Quenched and tempered steel is used as material for the upper part of a piston i.a. due to manufacturing technique. The strength of quenched and tempered steels in increased temperatures is rather limited. In addition the heat expansion of the material may bring about further problems with the connection surfaces of the piston, since deformations cause changes in the distribution of tension in the contact surfaces and, thus, in the tension fields being formed. Each piston construction has an allowed field of deformation of its own, which does not permit additional increase in the temperature. It is possible to take account of the thermal expansion by increasing cold clearance in the radial direction, but this has its own limitations, because a large clearance can cause extra formation of carbon deposit in the piston crown land in connection with cold starting and wear of the cylinder in subsequent operation. Thermal expansion causes also bending of the fixing screws, decreasing, thus, the reliability of the joint. However, in constructions where the upper part is fixed to the lower part only by means of one centrally located screw, said phenomena need not be taken account of.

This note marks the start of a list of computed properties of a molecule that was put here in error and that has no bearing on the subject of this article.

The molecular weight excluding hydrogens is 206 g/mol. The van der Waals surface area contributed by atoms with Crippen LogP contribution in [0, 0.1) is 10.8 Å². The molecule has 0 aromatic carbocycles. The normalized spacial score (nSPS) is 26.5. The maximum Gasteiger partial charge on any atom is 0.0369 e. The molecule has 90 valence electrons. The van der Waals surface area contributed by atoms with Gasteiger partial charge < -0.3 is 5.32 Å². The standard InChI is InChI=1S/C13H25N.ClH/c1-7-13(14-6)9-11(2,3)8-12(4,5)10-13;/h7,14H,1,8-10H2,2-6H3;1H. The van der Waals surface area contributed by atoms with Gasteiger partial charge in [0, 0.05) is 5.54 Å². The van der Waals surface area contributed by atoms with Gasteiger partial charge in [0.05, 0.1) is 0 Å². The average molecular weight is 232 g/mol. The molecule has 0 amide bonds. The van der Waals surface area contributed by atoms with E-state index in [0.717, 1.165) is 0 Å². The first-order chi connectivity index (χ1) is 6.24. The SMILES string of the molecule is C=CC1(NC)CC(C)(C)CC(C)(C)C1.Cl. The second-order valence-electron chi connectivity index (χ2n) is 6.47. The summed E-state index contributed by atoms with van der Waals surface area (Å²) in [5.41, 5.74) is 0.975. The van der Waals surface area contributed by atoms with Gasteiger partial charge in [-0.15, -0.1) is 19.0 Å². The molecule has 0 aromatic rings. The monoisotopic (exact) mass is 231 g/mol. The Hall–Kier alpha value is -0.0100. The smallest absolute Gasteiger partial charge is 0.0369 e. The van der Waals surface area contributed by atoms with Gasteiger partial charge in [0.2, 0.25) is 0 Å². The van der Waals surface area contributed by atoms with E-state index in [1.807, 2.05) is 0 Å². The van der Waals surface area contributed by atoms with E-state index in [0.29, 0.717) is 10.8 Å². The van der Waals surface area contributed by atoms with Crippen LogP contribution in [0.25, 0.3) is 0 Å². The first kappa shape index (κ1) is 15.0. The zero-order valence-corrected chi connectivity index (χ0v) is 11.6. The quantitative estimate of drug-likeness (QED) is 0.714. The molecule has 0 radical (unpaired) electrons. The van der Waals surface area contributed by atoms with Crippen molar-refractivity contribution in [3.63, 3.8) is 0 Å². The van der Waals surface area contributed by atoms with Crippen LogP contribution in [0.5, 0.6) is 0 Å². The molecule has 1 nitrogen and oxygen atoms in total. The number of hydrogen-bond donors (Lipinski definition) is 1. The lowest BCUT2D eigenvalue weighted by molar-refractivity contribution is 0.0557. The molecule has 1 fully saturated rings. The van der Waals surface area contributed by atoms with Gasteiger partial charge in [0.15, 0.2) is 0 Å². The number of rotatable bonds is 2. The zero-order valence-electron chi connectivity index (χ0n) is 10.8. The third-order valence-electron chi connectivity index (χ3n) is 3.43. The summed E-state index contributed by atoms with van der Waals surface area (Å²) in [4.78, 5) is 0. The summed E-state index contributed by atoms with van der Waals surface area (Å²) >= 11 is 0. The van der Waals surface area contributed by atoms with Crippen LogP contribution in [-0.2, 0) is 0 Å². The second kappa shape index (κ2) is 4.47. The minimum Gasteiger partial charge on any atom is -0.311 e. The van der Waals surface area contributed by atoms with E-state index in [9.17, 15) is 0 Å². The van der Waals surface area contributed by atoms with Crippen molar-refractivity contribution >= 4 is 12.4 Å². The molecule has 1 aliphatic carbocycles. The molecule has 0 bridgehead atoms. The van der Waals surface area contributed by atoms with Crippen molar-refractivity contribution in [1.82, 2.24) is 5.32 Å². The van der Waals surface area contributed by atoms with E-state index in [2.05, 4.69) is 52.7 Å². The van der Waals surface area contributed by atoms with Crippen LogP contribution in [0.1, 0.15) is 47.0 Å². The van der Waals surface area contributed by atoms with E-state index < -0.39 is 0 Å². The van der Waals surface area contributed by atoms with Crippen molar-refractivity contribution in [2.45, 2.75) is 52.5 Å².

Increased temperature of a piston causes also the lubrication oil to burn down on the inner surfaces of the piston which results in decreased cooling effect and also in a deterioration of the quality of the lubrication oil. In addition in heavy oil operated engines a raised temperature increases the risk for hot corrosion.

A way for reducing thermal stresses in the upper part of a piston is to coat the piston on the side of the combustion chamber with some insulating coating, for example zircon oxide, but in this case the reliability of the coating has been a problem.

An aim of the invention is to accomplish a new construction for a piston unit, which provides better possibilities than before to take account of and to increase further high process temperatures to be utilized especially in diesel engines, but from which the drawbacks of the known solutions described above have essentially been eliminated. An aim of the invention is to provide a solution, which is advantageous from the viewpoint of manufacturing technique and reliable as to its construction. A further aim is to reduce heat losses occurring through the upper part of a piston.